Japan is well-acquainted with the effects of deflation and the recent financial crisis has left the country quite shaken. But it isn’t just the Japanese economy and exchange traded fund (ETF) that are left sweating.
First, the better news:
- The Japanese government claims that the worst of the recession is over as overseas demand and a series of economic stimulus measures have helped the ailing economy, reports Takashi Mochizuki for The Wall Street Journal. By the end of March, the country’s debt is expected to reach 163% of GDP.
- The trade surplus widened for the first time in 20 months for June, reaching $5.4 billion from $1.1 billion a year earlier.
- Industrial production increased 5.7% in May.
- It is projected that the GDP may rise 0.5% in 2010 after shrinking 3.3% in fiscal 2009. Japan’s GDP is around 70% of pre-financial crisis levels.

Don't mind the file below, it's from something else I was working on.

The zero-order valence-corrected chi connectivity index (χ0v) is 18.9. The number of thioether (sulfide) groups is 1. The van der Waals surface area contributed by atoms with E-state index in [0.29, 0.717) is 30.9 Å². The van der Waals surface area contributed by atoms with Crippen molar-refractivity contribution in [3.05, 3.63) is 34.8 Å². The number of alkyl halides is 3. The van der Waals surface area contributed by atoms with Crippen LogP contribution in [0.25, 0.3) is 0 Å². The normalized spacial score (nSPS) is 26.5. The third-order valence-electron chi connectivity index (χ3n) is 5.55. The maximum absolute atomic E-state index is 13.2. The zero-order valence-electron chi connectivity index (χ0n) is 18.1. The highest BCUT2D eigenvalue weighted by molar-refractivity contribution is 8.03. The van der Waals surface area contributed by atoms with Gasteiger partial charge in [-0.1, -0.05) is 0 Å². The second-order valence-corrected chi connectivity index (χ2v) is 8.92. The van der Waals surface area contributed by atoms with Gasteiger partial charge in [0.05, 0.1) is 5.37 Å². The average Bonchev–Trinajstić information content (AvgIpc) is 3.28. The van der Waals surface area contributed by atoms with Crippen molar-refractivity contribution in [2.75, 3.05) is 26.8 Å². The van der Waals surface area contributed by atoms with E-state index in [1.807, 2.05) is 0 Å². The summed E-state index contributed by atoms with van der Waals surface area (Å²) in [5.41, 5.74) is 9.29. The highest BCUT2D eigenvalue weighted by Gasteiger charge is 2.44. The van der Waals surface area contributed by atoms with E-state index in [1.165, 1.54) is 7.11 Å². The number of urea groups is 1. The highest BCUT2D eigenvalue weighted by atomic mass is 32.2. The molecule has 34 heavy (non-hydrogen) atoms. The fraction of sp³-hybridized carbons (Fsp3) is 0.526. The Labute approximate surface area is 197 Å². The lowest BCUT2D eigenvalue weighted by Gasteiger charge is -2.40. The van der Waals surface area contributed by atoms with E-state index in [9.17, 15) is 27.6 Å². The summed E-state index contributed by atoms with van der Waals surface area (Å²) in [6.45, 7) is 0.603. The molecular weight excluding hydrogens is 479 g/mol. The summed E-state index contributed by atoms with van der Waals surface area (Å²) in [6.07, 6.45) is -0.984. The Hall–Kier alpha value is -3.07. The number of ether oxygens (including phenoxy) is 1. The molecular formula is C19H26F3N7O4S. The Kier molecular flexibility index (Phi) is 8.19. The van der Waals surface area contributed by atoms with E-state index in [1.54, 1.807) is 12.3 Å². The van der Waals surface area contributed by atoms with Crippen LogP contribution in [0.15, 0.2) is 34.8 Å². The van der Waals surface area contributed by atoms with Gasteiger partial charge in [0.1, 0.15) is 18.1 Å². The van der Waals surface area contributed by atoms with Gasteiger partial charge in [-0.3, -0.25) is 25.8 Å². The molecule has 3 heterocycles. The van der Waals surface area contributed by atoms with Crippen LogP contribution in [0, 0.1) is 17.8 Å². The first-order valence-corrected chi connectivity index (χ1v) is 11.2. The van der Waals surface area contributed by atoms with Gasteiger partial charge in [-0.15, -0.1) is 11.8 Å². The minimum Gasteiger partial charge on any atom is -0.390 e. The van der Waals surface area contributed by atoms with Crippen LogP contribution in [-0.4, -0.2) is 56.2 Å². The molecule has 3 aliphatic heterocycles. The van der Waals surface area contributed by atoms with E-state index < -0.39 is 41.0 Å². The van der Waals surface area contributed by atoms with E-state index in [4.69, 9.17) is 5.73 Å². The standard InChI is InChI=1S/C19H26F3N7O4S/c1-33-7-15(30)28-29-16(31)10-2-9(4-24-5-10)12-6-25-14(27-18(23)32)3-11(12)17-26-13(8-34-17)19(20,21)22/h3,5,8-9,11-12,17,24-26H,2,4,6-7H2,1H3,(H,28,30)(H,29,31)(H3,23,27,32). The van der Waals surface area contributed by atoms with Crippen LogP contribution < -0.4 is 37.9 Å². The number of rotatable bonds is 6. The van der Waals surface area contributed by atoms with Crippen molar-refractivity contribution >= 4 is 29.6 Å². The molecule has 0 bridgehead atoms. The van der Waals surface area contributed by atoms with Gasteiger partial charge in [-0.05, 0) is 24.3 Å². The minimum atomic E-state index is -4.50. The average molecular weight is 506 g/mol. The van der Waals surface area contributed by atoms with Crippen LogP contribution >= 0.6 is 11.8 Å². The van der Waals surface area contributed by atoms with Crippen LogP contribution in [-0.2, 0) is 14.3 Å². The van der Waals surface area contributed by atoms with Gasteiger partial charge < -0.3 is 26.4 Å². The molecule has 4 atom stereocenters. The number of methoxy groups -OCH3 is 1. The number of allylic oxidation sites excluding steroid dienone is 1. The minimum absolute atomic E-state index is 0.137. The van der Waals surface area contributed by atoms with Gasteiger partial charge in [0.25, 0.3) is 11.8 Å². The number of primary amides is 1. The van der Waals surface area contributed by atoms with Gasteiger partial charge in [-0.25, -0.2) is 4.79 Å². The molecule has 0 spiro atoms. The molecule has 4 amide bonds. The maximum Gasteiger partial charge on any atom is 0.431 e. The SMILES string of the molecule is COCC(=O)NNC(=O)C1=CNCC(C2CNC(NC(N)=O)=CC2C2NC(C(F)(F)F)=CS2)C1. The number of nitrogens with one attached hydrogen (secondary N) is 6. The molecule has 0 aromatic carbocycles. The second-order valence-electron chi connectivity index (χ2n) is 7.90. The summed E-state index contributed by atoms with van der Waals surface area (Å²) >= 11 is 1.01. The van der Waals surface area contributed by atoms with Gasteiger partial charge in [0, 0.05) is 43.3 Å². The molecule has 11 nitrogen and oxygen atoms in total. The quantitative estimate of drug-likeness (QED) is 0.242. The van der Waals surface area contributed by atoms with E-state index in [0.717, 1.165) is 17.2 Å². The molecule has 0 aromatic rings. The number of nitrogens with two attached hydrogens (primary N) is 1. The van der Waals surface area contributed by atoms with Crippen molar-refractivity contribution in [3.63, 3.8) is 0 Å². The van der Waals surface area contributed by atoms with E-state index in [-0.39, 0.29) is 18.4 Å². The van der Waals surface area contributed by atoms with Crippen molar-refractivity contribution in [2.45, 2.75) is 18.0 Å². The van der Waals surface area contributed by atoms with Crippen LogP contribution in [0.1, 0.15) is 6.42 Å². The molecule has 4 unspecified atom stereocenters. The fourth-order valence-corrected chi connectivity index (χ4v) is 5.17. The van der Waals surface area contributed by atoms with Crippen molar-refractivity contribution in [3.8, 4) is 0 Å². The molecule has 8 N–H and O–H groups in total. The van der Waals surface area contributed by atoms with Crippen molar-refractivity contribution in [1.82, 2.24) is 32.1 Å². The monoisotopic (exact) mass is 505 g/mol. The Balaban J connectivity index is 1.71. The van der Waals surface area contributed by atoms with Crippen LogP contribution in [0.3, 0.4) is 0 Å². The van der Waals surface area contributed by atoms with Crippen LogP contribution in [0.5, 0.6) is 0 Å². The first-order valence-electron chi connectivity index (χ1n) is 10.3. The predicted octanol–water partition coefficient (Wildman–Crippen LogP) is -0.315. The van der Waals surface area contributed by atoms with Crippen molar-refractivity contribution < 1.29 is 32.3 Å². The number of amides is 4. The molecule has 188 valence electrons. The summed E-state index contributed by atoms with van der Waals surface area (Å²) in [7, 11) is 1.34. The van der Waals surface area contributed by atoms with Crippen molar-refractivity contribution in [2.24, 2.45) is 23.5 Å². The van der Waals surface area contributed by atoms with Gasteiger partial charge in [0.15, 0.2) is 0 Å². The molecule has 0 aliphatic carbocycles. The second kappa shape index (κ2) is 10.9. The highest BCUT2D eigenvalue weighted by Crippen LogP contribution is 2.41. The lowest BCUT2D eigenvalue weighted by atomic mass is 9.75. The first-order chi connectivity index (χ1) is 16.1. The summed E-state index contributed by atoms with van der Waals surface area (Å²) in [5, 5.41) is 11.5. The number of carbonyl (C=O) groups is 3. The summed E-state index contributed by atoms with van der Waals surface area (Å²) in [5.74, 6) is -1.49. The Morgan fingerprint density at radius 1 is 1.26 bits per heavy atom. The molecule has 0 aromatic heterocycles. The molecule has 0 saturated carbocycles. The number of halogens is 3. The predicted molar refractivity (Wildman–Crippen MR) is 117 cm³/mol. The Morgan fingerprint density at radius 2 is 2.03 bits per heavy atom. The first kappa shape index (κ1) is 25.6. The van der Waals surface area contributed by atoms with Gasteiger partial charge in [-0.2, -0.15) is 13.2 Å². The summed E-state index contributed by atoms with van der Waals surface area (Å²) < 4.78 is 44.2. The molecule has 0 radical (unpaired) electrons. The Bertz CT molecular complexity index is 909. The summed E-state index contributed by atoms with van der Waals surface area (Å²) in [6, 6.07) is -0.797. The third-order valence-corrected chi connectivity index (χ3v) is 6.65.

But the country still faces worsening employment conditions, which stood at 5.2% in May, falling consumer prices and possible further economic declines in overseas economies. Some analysts think unemployment could rise above 6%. Officials also fear a possible relapse into deflation since the CPI has fallen for three consecutive months.
In lighter news, too-hot offices might have added to the economic slowdown. Japan initiated a “Cool Biz” policy, which is part of a plan to cut greenhouse emissions by 6% in 22 years starting in 1990, writes Masatsugu Horie for Bloomberg. The policy recommends that companies to set air conditioners at 82 degrees Fahrenheit. That led to perspiring and disgruntled workers. It is estimated that the policy reduced economic growth by $6.9 billion or 0.13% of Japan’s GDP in 2008.
- iShares MSCI Japan Index (EWJ): up 1.5% year-to-date
For more information on Japan, visit our Japan category.
Max Chen contributed to this article.
The opinions and forecasts expressed herein are solely those of Tom Lydon, and may not actually come to pass. Information on this site should not be used or construed as an offer to sell, a solicitation of an offer to buy, or a recommendation for any product.